Fighting for a Just Cause or “just because”?

Questions we should be asking about terrorist motivations

Posted May 26, 2013

Last month, the Tsarnaev brothers bombed the Boston Marathon.  In the immediate aftermath of the attack, endless waves of speculation by terrorism experts and pundits alike filled the airwaves and

Dzokhar Tsarnaev

editorial pages about why the attacks occurred.  However, over the past several weeks we’ve learned quite a bit about the brothers.  For instance, we’ve learned that the younger brother Dzokhar seemed to be a rather well-adjusted, even popular, college student with a penchant for smoking marijuana.  Certainly, this isn’t the classic image that most of us hold of a terrorist. 

Tamerlan Tsarnaev

On the other hand, the more we learn about the older brother, Tamerlan, the more we see a story that evokes themes of alienation, isolation, frustration, and perceived grievances fueled in part by his perceptions of a broader war on Islam triggering in him a profound sense of moral outrage.  Maybe he was especially influenced on the trip to Russia that he evidently took? Or perhaps it was his exposure to online jihadist propaganda?  His story seems to fit much more neatly into the popular narrative about why someone would think that terrorism is a good idea, if not an obligation, demanded by an ill-conceived and perverse notion of what God wants.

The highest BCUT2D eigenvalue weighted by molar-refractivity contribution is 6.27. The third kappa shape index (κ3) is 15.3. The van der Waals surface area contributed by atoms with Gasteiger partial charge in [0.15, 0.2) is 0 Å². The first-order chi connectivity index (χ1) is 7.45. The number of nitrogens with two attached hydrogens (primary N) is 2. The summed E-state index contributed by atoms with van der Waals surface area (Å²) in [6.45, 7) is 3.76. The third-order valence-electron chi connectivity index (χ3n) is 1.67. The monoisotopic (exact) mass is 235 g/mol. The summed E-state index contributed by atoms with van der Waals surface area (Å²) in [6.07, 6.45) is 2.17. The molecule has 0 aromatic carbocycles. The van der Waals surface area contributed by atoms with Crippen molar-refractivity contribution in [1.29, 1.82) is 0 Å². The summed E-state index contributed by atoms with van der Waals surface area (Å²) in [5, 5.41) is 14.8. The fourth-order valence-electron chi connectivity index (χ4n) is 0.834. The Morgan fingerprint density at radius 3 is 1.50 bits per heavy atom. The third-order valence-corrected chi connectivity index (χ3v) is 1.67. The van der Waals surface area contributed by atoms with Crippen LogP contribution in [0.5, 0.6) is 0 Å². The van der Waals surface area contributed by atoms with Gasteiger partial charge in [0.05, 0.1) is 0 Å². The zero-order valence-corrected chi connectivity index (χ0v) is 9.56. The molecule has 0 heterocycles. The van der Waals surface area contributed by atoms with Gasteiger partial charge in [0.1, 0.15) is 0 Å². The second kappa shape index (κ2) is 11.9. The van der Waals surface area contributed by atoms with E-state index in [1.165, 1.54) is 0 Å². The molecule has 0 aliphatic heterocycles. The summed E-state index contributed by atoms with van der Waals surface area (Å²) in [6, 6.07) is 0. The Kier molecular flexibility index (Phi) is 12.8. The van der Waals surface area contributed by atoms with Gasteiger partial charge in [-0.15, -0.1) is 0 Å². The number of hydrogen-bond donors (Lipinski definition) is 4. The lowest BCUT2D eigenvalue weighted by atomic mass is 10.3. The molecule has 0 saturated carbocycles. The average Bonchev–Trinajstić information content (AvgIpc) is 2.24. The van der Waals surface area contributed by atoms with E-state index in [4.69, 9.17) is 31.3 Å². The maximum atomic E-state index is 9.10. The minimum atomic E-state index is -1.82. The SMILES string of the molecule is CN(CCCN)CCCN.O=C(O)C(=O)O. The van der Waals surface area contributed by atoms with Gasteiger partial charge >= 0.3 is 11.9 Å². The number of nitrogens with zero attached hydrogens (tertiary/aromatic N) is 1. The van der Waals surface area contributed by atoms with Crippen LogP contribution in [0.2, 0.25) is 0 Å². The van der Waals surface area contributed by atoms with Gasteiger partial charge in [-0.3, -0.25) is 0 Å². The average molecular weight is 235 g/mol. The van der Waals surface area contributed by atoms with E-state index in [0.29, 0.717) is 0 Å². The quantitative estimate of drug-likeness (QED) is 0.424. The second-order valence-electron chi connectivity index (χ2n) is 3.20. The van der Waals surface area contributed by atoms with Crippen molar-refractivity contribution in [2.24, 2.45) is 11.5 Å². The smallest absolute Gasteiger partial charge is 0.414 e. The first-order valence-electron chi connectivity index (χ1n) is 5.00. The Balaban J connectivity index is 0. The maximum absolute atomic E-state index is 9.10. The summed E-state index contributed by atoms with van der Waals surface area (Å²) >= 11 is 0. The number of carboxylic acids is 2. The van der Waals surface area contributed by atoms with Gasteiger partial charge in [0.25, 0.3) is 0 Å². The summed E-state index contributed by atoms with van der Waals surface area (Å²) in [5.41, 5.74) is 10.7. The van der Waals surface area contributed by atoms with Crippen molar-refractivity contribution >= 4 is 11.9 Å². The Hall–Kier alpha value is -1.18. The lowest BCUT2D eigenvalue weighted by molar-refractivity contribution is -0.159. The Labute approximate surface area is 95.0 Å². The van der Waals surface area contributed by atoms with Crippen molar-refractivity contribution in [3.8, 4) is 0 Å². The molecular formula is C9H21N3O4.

However, the apparent dichotomy of motives here should compel us to ask sharper questions, and to dig deeper about the underlying motivations for terrorism.  While the older brother at this point seems to be motivated by his sense of fighting for a Just Cause, the younger brother appears to have engaged in the attacks, “just because.”  The apparent importance of this fraternal dynamic should force us to more carefully consider the impact of friends and family on radicalization generally, but more importantly on actual terrorist behaviors.  In fact, there are numerous instances of people becoming involved in terrorism along with a group of friends, family, or lovers without holding especially radical ideas.  And while some former or failed terrorists might purport that they are motivated by some overarching or compelling reason, one of the things that seems to be evident across many such cases are their relationship dynamics.  Relationships can be critically important in increasing levels of involvement in terrorism and ultimately in the perpetration of an attack.  In their superb study of radicalization, Friction, my colleagues Clark McCauley and Sophia Moskalenko

provide an excellent portrayal of this process – noting that in some casesmotivations for involvement might have just as much (if not more) to do with interpersonal relationships and small group dynamics as they do with a relationship to some broader cause. (They've also written about the Tsarnaev brothers here.)

Someone who commits terrorism need not be a true believer or fanatic.  And we know that many who hold the most radical of beliefs never cross the threshold to action, and certainly not toward violence that is indiscriminately directed at a general population. So it behooves us to recognize that there are multiple layers of motivating terrorism, and to avoid knee-jerk tendencies in our attributions of causality to religious or ethnic identifications.  Better understanding these dynamics ultimately impacts the safety of everyone.